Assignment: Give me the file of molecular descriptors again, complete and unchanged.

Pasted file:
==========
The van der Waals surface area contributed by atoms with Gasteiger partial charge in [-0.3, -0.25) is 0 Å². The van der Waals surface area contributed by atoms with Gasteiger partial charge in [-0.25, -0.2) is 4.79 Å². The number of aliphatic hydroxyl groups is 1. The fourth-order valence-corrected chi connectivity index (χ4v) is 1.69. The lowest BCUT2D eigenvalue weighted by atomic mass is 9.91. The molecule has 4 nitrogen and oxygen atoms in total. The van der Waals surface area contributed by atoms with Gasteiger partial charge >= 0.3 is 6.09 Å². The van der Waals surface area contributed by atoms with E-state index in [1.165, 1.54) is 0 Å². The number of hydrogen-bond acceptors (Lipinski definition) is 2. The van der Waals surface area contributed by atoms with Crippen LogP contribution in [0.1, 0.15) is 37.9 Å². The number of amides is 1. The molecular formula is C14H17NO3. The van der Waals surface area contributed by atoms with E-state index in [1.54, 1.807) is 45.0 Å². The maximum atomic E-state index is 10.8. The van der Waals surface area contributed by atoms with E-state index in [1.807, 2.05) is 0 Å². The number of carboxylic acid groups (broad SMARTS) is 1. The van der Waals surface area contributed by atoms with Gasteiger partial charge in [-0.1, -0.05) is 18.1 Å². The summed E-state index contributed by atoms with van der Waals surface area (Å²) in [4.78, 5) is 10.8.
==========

The van der Waals surface area contributed by atoms with Gasteiger partial charge in [-0.3, -0.25) is 0 Å². The van der Waals surface area contributed by atoms with Gasteiger partial charge in [-0.25, -0.2) is 4.79 Å². The number of aliphatic hydroxyl groups is 1. The fourth-order valence-corrected chi connectivity index (χ4v) is 1.69. The lowest BCUT2D eigenvalue weighted by atomic mass is 9.91. The molecule has 4 nitrogen and oxygen atoms in total. The van der Waals surface area contributed by atoms with Gasteiger partial charge >= 0.3 is 6.09 Å². The van der Waals surface area contributed by atoms with E-state index in [1.165, 1.54) is 0 Å². The number of hydrogen-bond acceptors (Lipinski definition) is 2. The van der Waals surface area contributed by atoms with Crippen LogP contribution in [0.1, 0.15) is 37.9 Å². The number of amides is 1. The molecular formula is C14H17NO3. The van der Waals surface area contributed by atoms with E-state index in [1.54, 1.807) is 45.0 Å². The maximum atomic E-state index is 10.8. The van der Waals surface area contributed by atoms with E-state index in [1.807, 2.05) is 0 Å². The number of carboxylic acid groups (broad SMARTS) is 1. The van der Waals surface area contributed by atoms with Gasteiger partial charge in [-0.1, -0.05) is 18.1 Å². The summed E-state index contributed by atoms with van der Waals surface area (Å²) in [4.78, 5) is 10.8.